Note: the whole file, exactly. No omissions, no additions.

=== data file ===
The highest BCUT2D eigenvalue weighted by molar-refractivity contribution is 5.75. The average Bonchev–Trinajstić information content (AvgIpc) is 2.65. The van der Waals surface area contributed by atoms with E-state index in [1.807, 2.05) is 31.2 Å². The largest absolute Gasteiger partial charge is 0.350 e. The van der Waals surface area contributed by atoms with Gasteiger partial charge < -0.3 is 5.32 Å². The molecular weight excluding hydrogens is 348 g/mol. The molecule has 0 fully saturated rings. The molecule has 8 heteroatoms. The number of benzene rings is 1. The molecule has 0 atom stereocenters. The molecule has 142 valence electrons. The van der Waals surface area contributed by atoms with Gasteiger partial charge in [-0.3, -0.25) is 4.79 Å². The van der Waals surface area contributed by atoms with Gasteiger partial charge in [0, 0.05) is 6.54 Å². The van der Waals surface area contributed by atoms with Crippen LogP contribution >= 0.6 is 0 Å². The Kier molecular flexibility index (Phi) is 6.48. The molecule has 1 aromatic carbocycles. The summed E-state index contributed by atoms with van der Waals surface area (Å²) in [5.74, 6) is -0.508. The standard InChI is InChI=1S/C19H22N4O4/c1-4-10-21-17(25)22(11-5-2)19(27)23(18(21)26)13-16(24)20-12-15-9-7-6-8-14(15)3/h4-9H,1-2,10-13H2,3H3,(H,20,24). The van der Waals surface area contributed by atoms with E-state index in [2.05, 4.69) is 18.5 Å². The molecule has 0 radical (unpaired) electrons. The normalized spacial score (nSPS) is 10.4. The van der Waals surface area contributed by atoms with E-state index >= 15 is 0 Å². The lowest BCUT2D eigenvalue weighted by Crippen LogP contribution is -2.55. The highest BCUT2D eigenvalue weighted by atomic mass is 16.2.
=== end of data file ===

The highest BCUT2D eigenvalue weighted by molar-refractivity contribution is 5.75. The average Bonchev–Trinajstić information content (AvgIpc) is 2.65. The van der Waals surface area contributed by atoms with E-state index in [1.807, 2.05) is 31.2 Å². The largest absolute Gasteiger partial charge is 0.350 e. The van der Waals surface area contributed by atoms with Gasteiger partial charge < -0.3 is 5.32 Å². The molecular weight excluding hydrogens is 348 g/mol. The molecule has 0 fully saturated rings. The molecule has 8 heteroatoms. The number of benzene rings is 1. The molecule has 0 atom stereocenters. The molecule has 142 valence electrons. The van der Waals surface area contributed by atoms with Gasteiger partial charge in [-0.3, -0.25) is 4.79 Å². The van der Waals surface area contributed by atoms with Gasteiger partial charge in [0, 0.05) is 6.54 Å². The van der Waals surface area contributed by atoms with Crippen LogP contribution >= 0.6 is 0 Å². The Kier molecular flexibility index (Phi) is 6.48. The molecule has 1 aromatic carbocycles. The summed E-state index contributed by atoms with van der Waals surface area (Å²) in [5.74, 6) is -0.508. The standard InChI is InChI=1S/C19H22N4O4/c1-4-10-21-17(25)22(11-5-2)19(27)23(18(21)26)13-16(24)20-12-15-9-7-6-8-14(15)3/h4-9H,1-2,10-13H2,3H3,(H,20,24). The van der Waals surface area contributed by atoms with E-state index in [2.05, 4.69) is 18.5 Å². The molecule has 0 radical (unpaired) electrons. The normalized spacial score (nSPS) is 10.4. The van der Waals surface area contributed by atoms with E-state index >= 15 is 0 Å². The lowest BCUT2D eigenvalue weighted by Crippen LogP contribution is -2.55. The highest BCUT2D eigenvalue weighted by atomic mass is 16.2.